Shingles Pain

  • Medical Author:
    Melissa Conrad Stöppler, MD

    Melissa Conrad Stöppler, MD, is a U.S. board-certified Anatomic Pathologist with subspecialty training in the fields of Experimental and Molecular Pathology. Dr. Stöppler's educational background includes a BA with Highest Distinction from the University of Virginia and an MD from the University of North Carolina. She completed residency training in Anatomic Pathology at Georgetown University followed by subspecialty fellowship training in molecular diagnostics and experimental pathology.

  • Medical Editor: William C. Shiel Jr., MD, FACP, FACR
    William C. Shiel Jr., MD, FACP, FACR

    William C. Shiel Jr., MD, FACP, FACR

    Dr. Shiel received a Bachelor of Science degree with honors from the University of Notre Dame. There he was involved in research in radiation biology and received the Huisking Scholarship. After graduating from St. Louis University School of Medicine, he completed his Internal Medicine residency and Rheumatology fellowship at the University of California, Irvine. He is board-certified in Internal Medicine and Rheumatology.

What causes shingles and shingles pain?

The pain of shingles is, for many people, quite striking in its severity. Shingles, also known as herpes zoster, results from a reactivation of infection with the varicella zoster virus that causes chickenpox. Anyone who has had chickenpox may develop shingles later in life, although it is most common in older people. Shingles can appear many years after the initial chickenpox infection.

What are the symptoms of shingles?

Shingles typically develops along the path of one nerve on one side of the body. Even though a blistering rash is characteristic of the condition, the pain can precede the rash. Often, the earliest signs and symptoms are a tingling or burning sensation on the skin. Especially if you have never had an outbreak of shingles, it can be very difficult to identify the pain as coming from an attack of shingles. Depending on the location of the involved nerve, the pain may be mistaken for

What are the pain complications of shingles?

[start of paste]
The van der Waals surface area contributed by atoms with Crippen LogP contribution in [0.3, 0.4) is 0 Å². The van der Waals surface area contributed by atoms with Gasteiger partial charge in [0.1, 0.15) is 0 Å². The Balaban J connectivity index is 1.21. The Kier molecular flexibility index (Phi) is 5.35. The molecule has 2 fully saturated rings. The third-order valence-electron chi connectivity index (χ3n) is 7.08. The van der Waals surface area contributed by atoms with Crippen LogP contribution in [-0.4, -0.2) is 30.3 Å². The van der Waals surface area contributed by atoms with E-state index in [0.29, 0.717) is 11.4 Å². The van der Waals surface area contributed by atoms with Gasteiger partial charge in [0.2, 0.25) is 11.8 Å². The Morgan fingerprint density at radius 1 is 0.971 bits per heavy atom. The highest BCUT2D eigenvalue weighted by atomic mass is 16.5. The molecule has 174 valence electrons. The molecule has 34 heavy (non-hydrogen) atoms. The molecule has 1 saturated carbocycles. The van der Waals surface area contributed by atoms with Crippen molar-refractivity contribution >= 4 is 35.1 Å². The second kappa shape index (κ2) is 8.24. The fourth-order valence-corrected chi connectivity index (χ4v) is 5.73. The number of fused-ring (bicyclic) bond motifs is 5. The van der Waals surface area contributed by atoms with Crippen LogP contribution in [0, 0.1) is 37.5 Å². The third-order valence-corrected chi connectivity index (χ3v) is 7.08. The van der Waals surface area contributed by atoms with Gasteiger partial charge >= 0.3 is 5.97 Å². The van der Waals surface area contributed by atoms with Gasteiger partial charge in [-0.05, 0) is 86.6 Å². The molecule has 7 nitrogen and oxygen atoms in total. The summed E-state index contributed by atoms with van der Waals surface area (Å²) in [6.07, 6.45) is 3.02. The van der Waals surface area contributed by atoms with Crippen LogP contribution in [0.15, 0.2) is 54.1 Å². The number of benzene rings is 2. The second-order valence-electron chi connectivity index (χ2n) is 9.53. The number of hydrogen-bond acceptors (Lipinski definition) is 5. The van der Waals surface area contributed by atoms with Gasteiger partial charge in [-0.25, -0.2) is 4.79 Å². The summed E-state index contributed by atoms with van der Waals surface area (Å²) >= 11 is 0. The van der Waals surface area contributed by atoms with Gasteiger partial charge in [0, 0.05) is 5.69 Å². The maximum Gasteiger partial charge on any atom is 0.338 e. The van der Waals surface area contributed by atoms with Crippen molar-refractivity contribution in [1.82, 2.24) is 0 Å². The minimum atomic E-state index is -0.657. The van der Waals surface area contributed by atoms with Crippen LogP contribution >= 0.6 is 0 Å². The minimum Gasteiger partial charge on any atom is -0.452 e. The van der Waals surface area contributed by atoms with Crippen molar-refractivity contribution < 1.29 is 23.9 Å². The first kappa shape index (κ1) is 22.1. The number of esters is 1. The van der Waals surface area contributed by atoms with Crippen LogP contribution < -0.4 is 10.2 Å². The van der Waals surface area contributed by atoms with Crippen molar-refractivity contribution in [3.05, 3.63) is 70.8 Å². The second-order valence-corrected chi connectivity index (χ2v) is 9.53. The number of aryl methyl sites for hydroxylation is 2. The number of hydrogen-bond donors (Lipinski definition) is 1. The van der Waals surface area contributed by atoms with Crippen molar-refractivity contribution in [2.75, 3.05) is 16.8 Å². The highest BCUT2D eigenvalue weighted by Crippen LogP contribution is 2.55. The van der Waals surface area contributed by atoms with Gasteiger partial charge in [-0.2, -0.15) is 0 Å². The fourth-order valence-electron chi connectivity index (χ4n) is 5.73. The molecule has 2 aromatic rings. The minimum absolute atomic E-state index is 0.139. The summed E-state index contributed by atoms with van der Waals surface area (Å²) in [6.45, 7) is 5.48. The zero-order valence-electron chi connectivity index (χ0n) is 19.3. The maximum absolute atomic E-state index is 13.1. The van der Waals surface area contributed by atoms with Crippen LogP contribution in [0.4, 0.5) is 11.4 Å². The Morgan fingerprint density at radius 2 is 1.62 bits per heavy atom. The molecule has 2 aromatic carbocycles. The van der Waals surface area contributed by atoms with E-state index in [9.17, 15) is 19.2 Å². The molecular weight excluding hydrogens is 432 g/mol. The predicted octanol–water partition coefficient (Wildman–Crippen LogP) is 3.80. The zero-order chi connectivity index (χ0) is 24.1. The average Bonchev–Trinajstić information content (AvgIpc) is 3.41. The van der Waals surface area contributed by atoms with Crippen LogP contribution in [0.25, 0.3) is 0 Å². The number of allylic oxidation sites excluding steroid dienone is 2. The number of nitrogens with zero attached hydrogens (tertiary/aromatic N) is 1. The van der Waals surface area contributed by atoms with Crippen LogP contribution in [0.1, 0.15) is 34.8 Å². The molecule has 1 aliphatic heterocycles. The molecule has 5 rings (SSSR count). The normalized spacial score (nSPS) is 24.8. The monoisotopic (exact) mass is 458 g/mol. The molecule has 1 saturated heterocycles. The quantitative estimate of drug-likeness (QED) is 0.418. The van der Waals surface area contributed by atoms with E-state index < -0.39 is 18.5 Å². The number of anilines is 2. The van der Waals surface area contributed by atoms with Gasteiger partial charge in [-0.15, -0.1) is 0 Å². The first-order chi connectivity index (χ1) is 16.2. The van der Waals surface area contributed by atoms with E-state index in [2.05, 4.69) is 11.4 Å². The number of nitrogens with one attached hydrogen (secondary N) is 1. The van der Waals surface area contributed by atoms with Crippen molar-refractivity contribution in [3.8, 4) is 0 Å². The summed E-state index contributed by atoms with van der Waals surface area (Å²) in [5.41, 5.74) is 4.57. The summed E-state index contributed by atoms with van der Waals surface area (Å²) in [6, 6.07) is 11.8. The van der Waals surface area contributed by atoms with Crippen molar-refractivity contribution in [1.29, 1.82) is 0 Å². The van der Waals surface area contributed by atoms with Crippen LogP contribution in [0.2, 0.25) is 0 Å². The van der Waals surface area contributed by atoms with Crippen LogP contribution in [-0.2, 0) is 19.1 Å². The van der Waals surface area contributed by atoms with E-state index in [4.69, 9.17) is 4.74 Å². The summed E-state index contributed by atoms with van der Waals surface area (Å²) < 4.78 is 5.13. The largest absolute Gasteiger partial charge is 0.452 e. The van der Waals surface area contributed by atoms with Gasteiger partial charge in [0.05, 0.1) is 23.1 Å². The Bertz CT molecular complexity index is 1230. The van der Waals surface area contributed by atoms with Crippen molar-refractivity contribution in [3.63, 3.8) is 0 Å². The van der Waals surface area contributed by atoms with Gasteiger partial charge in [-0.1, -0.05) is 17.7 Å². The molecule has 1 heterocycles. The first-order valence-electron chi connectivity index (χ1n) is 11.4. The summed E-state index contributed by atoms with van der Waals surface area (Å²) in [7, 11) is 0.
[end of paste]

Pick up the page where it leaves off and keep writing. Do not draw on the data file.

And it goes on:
Many sufferers have described the pain as extremely severe, and some even require narcotic pain-relief medications.

A blistering rash usually accompanies the outbreak. New blisters continue to appear for several days, and the entire outbreak can take weeks to heal. Blisters may cover the entire path of the affected nerve, or the involvement may be patchy. Involvement of the eyes during a shingles outbreak can be particularly serious, since scarring of the cornea and permanent vision loss can result.

Another debilitating complication of shingles is known as postherpetic neuralgia. In postherpetic neuralgia, the pain of shingles persists even after the rash has healed. The diagnosis is made when pain lasts for over 30 days after an outbreak. This pain can last for weeks, months, or even years. Up to 15% of people with shingles have this persistent pain, and it is not understood why the pain persists in some people, but it is likely that some type of nerve damage or inflammation occurs during the outbreak that leads to continued pain.

Is there a way to prevent shingles?

Fortunately, a vaccine is available for older adults that can prevent shingles and reduce the incidence of postherpetic neuralgia. The Zostavax shingles vaccine was approved in 2006. In 2017, the U.S. Food and Drug Administration approved a newer vaccine, Shingrix, as the preferred vaccine. The older Zostavax is a live vaccine given as a single injection, and the newer Shingrix is a nonliving vaccine. The newer Shingrix vaccine is given in two doses two to six months apart. Shingles vaccination is recommended for use in people over 60 years of age.

Antiviral medications, including acyclovir (Zovirax) and valacyclovir (Valtrex), when administered early enough in the course of the disease, can decrease the severity and duration of the outbreak, reduce the risk of eye damage if the eyes are involved, and reduce the likelihood of developing postherpetic neuralgia. It is recommended that antiviral drugs be given within 72 hours of the onset of symptoms for the best outcome.

Pain medications can also be effective in controlling shingles pain. These may be applied to the skin, like the capsaicin topical patch (Qutenza) or lidocaine (cream, gel, patch, or spray). Oral medications that can help with pain control in people with shingles include tricyclic antidepressants such as amitriptyline and certain antiseizure medications such as gabapentin (Neurontin).

Quick GuideShingles Rash Pictures, Symptoms, Vaccine Facts

Shingles Rash Pictures, Symptoms, Vaccine Facts

REFERENCE:

Janniger, Camila K. "Herpes Zoster." Medscape.com. Feb. 9, 2018. <http://emedicine.medscape.com/article/1132465-overview>.

Reviewed on 2/12/2018 12:00:00 AM

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